SAN DIEGO (KGTV) — San Diego Wildlife Alliance officials announced Friday that a male snow leopard at the San Diego Zoo is suspected to be positive for COVID-19.
Officials said zoo specialists on Thursday noticed the snow leopard has a cough and nasal discharge and collected fecal samples to be tested for the coronavirus. The results at the zoo confirmed the presence of SARS-CoV-2, the virus that causes COVID-19, and results were sent to the California Animal Health and Food Safety Laboratory System for follow-up testing, which also showed a positive result.
Those positive tests were sent to the U.S. Department of Agriculture (USDA) National Veterinary Services Laboratories, where results are pending.
While the snow leopard is doing well and showing no additional symptoms, zoo officials said the female snow leopard and two Amur leopards that share the same habitat with the male snow leopard are assumed to have been exposed as well and they are being monitored for symptoms.
Those three leopards are being quarantined in their habitat and their habitat will be closed to visitors.
It's unclear how the male snow leopard may have contracted the virus. The zoo said that all employees adhere to COVID-19 protocols and any workers who are unvaccinated are required to wear masks and practice health and safety protocols at all times.
"While we await the results of tests to determine if the snow leopard is positive for the virus that causes COVID-19, we can assure you the snow leopard and the Amur leopards who share his habitat are receiving excellent care," said Dwight Scott, executive director at the San Diego Zoo. "Our veterinary teams and wildlife care specialists at both the Zoo and Safari Park are highly skilled, dedicated professionals who work tirelessly to ensure the well-being of the wildlife in our care."
The zoo said the leopard had not yet been vaccinated.
Earlier this year, a gorilla troop at the San Diego Zoo Safari Park contracted COVID-19. It was the world's first known COVID-19 transmission from humans to gorillas. Staff described those gorillas infected as lethargic, had runny noses, and showed lung problems, which are all symptoms mirroring those of infected humans.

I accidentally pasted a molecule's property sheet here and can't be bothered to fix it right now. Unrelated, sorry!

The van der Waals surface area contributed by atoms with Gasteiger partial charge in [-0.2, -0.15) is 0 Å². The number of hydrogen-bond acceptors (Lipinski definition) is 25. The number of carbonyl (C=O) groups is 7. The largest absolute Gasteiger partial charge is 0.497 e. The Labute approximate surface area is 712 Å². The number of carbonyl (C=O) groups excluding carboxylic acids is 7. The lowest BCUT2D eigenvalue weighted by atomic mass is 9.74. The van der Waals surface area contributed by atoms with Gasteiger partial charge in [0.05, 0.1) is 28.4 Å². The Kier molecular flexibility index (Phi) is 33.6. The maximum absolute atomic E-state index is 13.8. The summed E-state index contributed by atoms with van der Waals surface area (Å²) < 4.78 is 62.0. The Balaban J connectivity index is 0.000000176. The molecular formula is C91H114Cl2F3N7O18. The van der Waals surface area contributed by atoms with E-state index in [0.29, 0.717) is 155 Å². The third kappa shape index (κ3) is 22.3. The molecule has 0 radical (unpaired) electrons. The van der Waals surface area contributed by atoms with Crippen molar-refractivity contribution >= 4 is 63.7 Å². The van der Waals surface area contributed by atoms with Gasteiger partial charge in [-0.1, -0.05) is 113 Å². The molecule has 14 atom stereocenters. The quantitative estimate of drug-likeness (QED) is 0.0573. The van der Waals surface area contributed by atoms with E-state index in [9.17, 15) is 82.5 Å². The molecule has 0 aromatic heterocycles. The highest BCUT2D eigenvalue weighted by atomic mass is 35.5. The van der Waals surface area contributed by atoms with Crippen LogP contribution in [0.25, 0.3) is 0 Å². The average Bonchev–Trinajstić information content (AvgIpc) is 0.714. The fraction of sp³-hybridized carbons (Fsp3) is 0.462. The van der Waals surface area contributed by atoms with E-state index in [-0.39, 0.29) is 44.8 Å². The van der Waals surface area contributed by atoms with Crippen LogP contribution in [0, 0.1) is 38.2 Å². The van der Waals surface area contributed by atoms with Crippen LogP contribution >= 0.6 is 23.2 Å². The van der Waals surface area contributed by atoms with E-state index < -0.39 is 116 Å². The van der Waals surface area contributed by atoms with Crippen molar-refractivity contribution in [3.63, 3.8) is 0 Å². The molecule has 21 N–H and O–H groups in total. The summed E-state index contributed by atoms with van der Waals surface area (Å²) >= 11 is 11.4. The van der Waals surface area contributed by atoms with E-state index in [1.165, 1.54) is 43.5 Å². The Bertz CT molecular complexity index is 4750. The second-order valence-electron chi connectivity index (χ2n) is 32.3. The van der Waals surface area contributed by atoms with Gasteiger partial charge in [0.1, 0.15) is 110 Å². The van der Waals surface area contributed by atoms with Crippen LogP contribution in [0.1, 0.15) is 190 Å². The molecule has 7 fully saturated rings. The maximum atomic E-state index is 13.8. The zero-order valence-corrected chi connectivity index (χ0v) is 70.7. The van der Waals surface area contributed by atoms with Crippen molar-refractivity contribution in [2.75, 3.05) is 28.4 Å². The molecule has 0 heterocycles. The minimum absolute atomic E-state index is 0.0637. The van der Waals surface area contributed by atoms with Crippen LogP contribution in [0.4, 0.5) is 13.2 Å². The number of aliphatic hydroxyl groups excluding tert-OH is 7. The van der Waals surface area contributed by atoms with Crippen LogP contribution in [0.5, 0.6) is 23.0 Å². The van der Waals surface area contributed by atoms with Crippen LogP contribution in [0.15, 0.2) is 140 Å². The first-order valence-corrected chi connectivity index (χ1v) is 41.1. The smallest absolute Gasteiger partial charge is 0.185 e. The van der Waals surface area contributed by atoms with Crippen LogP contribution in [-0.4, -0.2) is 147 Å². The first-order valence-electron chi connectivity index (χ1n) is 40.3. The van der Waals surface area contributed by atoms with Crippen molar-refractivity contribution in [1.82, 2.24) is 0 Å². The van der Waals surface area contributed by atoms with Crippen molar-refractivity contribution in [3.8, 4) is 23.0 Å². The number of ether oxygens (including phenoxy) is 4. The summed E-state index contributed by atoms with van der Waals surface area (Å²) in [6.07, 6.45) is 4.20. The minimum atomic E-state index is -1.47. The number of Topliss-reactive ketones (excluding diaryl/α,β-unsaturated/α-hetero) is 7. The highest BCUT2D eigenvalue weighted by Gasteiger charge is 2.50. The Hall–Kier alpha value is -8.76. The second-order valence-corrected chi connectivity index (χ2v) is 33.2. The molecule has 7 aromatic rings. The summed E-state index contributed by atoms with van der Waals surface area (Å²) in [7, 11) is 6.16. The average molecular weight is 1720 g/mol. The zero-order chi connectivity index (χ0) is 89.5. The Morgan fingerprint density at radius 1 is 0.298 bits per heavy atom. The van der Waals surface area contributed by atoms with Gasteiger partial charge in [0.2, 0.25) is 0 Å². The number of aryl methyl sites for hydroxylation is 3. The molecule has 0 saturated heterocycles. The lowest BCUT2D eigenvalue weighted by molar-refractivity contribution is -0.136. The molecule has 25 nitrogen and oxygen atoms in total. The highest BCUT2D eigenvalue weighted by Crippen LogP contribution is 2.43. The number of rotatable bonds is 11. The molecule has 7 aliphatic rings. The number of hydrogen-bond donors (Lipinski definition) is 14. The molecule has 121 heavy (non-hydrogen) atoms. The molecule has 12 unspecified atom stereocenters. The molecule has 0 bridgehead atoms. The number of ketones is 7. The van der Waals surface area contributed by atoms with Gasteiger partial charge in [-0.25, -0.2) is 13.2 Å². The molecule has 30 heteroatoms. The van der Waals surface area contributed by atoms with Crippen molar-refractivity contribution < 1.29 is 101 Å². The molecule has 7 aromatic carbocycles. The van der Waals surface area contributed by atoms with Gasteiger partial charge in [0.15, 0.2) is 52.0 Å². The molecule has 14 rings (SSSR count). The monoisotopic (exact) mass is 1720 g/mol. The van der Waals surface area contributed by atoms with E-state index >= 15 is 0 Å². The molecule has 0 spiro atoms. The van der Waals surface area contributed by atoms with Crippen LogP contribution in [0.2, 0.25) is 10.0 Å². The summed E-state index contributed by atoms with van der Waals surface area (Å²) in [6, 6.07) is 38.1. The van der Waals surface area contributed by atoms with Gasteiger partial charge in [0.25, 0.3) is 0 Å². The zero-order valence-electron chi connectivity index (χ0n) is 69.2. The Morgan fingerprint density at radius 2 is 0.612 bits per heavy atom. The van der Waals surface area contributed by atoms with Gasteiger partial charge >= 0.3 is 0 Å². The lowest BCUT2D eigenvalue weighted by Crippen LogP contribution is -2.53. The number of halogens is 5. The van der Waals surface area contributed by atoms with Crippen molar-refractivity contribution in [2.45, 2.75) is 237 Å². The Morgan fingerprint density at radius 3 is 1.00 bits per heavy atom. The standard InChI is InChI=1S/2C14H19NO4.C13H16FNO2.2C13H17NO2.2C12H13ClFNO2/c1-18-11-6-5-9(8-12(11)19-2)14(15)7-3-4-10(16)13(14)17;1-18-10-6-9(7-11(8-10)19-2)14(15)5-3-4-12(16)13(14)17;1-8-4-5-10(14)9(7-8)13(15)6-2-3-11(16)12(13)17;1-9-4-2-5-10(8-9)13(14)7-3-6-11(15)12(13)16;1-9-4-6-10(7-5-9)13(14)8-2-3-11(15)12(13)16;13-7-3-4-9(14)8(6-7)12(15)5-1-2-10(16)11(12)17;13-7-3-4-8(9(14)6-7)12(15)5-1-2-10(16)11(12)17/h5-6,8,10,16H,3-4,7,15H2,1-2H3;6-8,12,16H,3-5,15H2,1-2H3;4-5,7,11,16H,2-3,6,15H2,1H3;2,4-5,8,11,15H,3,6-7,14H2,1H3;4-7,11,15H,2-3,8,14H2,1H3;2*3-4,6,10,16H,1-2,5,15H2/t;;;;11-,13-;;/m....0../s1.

The infected gorillas were given steroids and antibiotics. One gorilla, 49-year-old Winston, received monoclonal antibody treatment. The others showed mild symptoms but healed with ibuprofen.
Animals being vaccinated
Currently, both the San Diego Zoo and Safari Park are in the process of vaccinations with a COVID-19 vaccine for animals. The zoo said this week that non-human primates and carnivores will be prioritized, including many monkeys and big cats. Animals that might receive the vaccine include primates, like vervet monkeys or Hamadryas baboons; felids, like lions, tigers, cheetahs; mustelids, like otters; and carnivores, like hyenas and dholes. Other animals may be selected to be vaccinated as well.
The zoo has said it will not force the animals to get vaccinated, and instead, give it to animals who cooperate and choose to sit for long enough to be inoculated. Zoo officials add that they will wait for opportunities to vaccinate animals, such as during regularly scheduled medical screenings.
San Diego Zoo and Safari Park animals are no strangers to vaccines. Many already receive vaccines for the flu, tetanus, West Nile virus, and other illnesses.
New Jersey-based Zoetis, the company that makes the vaccine being used by the zoo, is donating doses to any zoos in the U.S. that wants them.